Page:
Florida Grand Theft Charges And Penalties + Statute Of Limitations

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Grand theft, in Florida, happens when someone intentionally and unlawfully takes property that is worth at least $300. It is a felony offense and penalties can be harsh. Grand theft occurs in cases, such as:

  • If a defendant unlawfully and knowingly took or used someone else’s property.
  • The defendant did so to permanently or temporarily take possession away from the owner.
  • The property was worth at least $300.

Laws and Penalties

The penalty for grand theft depends on the classification of the charge. Usually, this in turn depends on the value of the property. The higher the value, the higher the degree of theft, the higher the penalties. As such:

  • 3rd degree grand theft – if the value of the property is between $300 and $20,000, is a testamentary instrument, is a motor vehicle, is a firearm, is a commercially farmed animal, is at least 2,000 pieces of citrus fruits, is a fire extinguisher, is something taken from an official construction site, is anhydrous ammonia, is a stop sign or is a controlled substance. As a 3rd degree felony, an offender can be sentenced to up 5 years in prison and/or probation and/or a $5,000 fine.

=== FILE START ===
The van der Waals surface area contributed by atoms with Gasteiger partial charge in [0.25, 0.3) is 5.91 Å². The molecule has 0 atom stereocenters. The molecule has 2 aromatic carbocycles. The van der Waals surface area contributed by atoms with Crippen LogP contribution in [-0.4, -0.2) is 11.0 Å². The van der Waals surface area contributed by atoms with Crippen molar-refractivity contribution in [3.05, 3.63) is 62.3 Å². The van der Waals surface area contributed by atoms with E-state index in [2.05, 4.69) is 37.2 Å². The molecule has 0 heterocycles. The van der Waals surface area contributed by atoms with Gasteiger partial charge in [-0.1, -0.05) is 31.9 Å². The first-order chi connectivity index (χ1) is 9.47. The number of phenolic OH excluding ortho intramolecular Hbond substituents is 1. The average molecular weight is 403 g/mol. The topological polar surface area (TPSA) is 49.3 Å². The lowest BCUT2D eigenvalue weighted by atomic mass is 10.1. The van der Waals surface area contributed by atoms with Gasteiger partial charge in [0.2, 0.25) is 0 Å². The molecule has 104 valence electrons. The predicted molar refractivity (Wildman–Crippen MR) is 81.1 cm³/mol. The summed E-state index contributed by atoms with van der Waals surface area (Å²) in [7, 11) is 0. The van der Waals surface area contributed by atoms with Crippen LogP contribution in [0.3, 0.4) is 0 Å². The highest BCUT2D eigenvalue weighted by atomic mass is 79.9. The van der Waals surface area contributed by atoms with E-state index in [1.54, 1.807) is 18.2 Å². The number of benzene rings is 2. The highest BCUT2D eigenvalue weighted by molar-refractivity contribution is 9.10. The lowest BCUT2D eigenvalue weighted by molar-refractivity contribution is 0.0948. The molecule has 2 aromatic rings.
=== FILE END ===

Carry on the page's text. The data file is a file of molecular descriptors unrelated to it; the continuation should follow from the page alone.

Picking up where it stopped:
• 2nd degree grand theft – if the value of the property is between $20,000 and $100,000, if it is cargo worth no more than $50,000, if it is emergency medical equipment worth at least $300, if it is law enforcement equipment worth at least $300. The penalty for a 2nd degree felony is up to 15 years in prison and/or probation and/or a fine of up to $10,000.
  • 1st degree grand theft – if the value of the property is at least $100,000, if it is cargo worth at least $50,000, if a motor vehicle is used to commit the offense or if damage to property is caused by the offense and exceeds $1,000. The penalty for a 1st degree felony is a maximum of 30 years in prison and/or a fine of up to $10,000.

Grand theft is classed as a crime with “specific intent.” This means that the defendant has taken property from another person, specifically to deprive him or her of that property.

Grand Theft Defenses

Convictions for grand theft only happen if there is clear evidence that demonstrates felonious intent beyond reasonable doubt. As such, most defense relies on establishing reasonable doubt. Additionally, the following defenses are often used:

  • Lack of intent, particularly if it can be shown that there was no intent to deprive someone of the property.
  • Using or obtaining the property lawfully, if it can be shown that the defendant was legally entitled to use the property, or believed he or she had that right.
  • Necessity or duress
  • Consent, where the defendant demonstrates that the victim had agreed for the property to be taken.
  • Mistake of fact, where the defendant must demonstrate that he or she believed that it was his or her own property.

Statute of Limitations

The statute of limitations on grand theft cases in Florida vary depending on how serious the charge is. It is generally between five and fifteen years, depending on circumstances. The statute of limitations is also longer if any federal or state property was involved in the crime. Florida can also toll the statute for three years if the defendant is not in the state.

Grand Theft Cases